Some formidable innings were offered as rivals to Root’s century: VVS Laxman’s 281 against Australia in Kolkata, 2001; Ricky Ponting’s 156 against England at Old Trafford, 2005; Younis Khan’s 216 against England at The Oval, 2016. There are others and if you extend the timespan back into the 20th century, very many more. Before long someone will mention Victor Trumper, although it is unlikely to be the former England cricketer who was famously unsure which country Trumper represented. And our discussion reached its inevitable conclusion: we agreed that Root’s century was of the very highest class and fit to be placed among the ones I’ve mentioned.
The England captain will no doubt accept that the remainder of the Lord’s Test did not go so well for him. But even that should add to our anticipation. This Indian team is intent on proving they can be compared with West Indies of the 1980s or Australia in the 1990s. In order to frustrate that goal an England team lacking both Stokes and Jofra Archer will need to play some its very best cricket. I hope the challenge excites the rest of the side as much as it seems to have inspired their captain.
And of course there could be no better place to meet such a challenge than Headingley, a ground on which England have not beaten India since their short tour in 1967. Admittedly those 54 years take in only three Leeds Tests but they embrace an enormous amount of change in both Indian cricket and that country’s politics. In 1967 India’s team retained signs of an old aristocracy. The tourists were captained by the Nawab of Pataudi, whose century at Leeds was not enough to save his side from a six-wicket defeat. Geoff Boycott made 246 not out but was dropped from the team for the next game at Lord’s for showing, in Wisden’s phrase, a “lack of enterprise”. No doubt the regulars in the old football stand said something about that. The strength of the Indian attack was its three spinners but the weather was wretched in the early part of the season and Pataudi’s team went into the Test series weakened by injury and underprepared. In July they lost to Yorkshire by an innings at Bramall Lane, still a ground of treasured memories.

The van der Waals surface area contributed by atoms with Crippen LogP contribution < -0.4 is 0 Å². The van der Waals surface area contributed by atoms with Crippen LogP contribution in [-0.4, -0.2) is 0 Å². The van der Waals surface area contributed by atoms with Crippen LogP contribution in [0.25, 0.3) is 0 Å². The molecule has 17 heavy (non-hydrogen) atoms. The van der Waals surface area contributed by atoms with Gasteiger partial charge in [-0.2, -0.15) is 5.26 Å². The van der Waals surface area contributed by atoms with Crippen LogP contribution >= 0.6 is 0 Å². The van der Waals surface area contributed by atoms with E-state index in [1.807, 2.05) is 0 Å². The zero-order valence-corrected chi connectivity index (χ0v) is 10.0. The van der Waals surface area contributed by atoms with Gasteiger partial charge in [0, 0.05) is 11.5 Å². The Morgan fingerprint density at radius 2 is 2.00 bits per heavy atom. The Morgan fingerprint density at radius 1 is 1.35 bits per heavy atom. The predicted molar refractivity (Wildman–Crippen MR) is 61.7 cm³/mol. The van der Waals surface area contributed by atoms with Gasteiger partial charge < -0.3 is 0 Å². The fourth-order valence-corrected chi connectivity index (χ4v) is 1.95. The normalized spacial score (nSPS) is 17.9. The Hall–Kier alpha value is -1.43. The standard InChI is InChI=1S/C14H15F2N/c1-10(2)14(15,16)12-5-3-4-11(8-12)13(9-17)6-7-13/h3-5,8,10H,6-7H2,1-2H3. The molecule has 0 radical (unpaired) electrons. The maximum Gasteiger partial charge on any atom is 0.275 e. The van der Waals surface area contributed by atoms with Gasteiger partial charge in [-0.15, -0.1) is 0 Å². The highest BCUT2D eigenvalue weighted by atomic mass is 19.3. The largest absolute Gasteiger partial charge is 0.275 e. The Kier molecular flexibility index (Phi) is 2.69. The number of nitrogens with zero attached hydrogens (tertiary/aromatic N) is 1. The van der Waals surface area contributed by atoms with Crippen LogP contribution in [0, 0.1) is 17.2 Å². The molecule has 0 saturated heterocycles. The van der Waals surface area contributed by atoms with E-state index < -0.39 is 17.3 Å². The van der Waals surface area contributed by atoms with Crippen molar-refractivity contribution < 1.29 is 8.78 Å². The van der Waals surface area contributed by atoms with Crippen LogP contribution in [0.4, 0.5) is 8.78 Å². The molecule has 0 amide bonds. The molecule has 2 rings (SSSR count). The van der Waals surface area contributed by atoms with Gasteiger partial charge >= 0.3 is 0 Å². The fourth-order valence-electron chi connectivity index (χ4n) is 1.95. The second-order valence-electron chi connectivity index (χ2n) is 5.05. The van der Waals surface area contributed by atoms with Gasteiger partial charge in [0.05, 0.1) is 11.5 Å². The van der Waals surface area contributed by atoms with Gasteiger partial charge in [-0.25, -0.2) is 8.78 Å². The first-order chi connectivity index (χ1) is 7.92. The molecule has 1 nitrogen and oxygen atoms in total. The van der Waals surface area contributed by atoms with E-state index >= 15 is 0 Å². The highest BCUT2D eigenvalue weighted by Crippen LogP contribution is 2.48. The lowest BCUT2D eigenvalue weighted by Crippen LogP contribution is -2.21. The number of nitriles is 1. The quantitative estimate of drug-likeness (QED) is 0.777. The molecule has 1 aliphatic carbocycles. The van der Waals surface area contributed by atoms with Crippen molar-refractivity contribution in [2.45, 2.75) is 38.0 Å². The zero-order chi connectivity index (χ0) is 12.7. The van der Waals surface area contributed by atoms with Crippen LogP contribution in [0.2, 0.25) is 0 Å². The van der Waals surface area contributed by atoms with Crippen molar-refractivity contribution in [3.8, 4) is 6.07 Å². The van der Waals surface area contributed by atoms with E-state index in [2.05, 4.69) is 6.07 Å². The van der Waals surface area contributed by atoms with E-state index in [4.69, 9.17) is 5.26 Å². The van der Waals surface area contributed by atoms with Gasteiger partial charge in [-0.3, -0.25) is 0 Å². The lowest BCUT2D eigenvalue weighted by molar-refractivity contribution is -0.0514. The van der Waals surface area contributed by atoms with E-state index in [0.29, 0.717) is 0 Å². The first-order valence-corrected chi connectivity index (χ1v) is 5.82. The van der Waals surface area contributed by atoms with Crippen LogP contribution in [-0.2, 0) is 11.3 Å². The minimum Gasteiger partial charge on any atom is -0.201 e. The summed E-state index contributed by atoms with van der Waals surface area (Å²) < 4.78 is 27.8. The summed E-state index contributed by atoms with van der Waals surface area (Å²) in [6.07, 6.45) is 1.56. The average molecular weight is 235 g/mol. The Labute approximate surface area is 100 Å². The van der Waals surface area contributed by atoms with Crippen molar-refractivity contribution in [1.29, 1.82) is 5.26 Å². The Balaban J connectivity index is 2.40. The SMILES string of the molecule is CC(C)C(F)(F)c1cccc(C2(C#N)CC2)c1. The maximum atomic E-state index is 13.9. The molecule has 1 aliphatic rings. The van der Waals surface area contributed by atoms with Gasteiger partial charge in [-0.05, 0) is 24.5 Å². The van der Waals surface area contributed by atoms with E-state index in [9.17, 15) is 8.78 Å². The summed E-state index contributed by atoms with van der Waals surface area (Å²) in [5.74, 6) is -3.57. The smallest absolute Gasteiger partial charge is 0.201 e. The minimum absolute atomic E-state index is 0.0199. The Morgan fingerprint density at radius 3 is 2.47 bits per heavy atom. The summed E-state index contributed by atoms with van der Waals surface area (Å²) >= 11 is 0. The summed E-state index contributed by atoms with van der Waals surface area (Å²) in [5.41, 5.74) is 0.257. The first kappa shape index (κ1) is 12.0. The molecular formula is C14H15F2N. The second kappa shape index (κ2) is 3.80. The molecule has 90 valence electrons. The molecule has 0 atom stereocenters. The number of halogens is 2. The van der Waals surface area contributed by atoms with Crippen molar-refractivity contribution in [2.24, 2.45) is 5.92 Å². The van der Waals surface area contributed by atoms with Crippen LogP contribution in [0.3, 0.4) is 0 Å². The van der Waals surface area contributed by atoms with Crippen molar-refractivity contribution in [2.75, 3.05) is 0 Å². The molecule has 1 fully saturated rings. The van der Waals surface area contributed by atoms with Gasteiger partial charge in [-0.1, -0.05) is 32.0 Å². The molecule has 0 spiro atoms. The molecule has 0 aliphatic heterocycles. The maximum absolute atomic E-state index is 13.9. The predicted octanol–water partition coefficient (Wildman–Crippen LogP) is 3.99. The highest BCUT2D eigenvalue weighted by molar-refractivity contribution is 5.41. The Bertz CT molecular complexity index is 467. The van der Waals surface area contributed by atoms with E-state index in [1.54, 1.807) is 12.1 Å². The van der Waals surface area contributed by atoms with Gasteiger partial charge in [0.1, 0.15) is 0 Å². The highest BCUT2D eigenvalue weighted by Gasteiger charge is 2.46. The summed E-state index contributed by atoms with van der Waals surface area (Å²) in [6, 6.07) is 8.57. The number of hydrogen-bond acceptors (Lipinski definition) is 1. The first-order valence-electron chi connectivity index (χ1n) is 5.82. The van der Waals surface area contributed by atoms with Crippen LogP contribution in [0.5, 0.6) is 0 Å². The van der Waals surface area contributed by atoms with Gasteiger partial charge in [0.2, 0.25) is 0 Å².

Before very long the recollections would be fond for Indian cricketers as well. In 1986 seven wickets for Roger Binny and a Dilip Vengsarkar century helped them to a 279-run victory and 16 summers later hundreds by Sachin Tendulkar, Rahul Dravid and Sourav Ganguly set up an innings win. Cricketers like Tendulkar and Virat Kohli are often seen as human emblem of an assertive country but the truth is that the stature of this cricket-mad nation has been growing since at least 1971, when they achieved their first series win in England. They depend less on spin bowling than they did half a century ago but that too reflects a fully mature awareness of what is required to win Tests overseas. Victory in a five-match series in England is their next objective and preventing them achieving that goal will be no less difficult than winning the Ashes.